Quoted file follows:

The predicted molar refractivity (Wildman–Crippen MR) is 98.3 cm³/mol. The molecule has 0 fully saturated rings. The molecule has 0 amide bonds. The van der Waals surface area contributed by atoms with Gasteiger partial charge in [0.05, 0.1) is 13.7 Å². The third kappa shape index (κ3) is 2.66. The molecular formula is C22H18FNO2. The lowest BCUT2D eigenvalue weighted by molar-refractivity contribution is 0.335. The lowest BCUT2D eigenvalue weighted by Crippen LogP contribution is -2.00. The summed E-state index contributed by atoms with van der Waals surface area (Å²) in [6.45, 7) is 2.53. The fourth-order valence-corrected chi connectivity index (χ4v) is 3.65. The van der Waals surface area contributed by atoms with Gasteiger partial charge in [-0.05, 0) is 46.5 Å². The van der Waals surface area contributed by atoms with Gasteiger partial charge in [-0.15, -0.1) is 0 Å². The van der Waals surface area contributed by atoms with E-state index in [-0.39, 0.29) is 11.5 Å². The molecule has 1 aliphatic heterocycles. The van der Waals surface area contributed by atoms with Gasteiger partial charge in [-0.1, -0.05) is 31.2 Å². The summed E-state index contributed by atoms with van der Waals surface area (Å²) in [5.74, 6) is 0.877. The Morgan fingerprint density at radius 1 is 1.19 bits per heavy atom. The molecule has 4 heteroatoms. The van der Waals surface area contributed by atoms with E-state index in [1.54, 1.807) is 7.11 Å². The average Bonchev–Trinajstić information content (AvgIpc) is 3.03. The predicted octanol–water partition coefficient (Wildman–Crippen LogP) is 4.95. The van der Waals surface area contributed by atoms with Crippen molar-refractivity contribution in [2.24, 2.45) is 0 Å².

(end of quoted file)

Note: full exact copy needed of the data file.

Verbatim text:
The predicted molar refractivity (Wildman–Crippen MR) is 98.3 cm³/mol. The molecule has 0 fully saturated rings. The molecule has 0 amide bonds. The van der Waals surface area contributed by atoms with Gasteiger partial charge in [0.05, 0.1) is 13.7 Å². The third kappa shape index (κ3) is 2.66. The molecular formula is C22H18FNO2. The lowest BCUT2D eigenvalue weighted by molar-refractivity contribution is 0.335. The lowest BCUT2D eigenvalue weighted by Crippen LogP contribution is -2.00. The summed E-state index contributed by atoms with van der Waals surface area (Å²) in [6.45, 7) is 2.53. The fourth-order valence-corrected chi connectivity index (χ4v) is 3.65. The van der Waals surface area contributed by atoms with Gasteiger partial charge in [-0.05, 0) is 46.5 Å². The van der Waals surface area contributed by atoms with Gasteiger partial charge in [-0.15, -0.1) is 0 Å². The van der Waals surface area contributed by atoms with E-state index in [-0.39, 0.29) is 11.5 Å². The molecule has 1 aliphatic heterocycles. The van der Waals surface area contributed by atoms with Gasteiger partial charge in [-0.1, -0.05) is 31.2 Å². The summed E-state index contributed by atoms with van der Waals surface area (Å²) in [5.74, 6) is 0.877. The Morgan fingerprint density at radius 1 is 1.19 bits per heavy atom. The molecule has 4 heteroatoms. The van der Waals surface area contributed by atoms with E-state index in [1.54, 1.807) is 7.11 Å². The average Bonchev–Trinajstić information content (AvgIpc) is 3.03. The predicted octanol–water partition coefficient (Wildman–Crippen LogP) is 4.95. The van der Waals surface area contributed by atoms with Crippen molar-refractivity contribution in [2.24, 2.45) is 0 Å².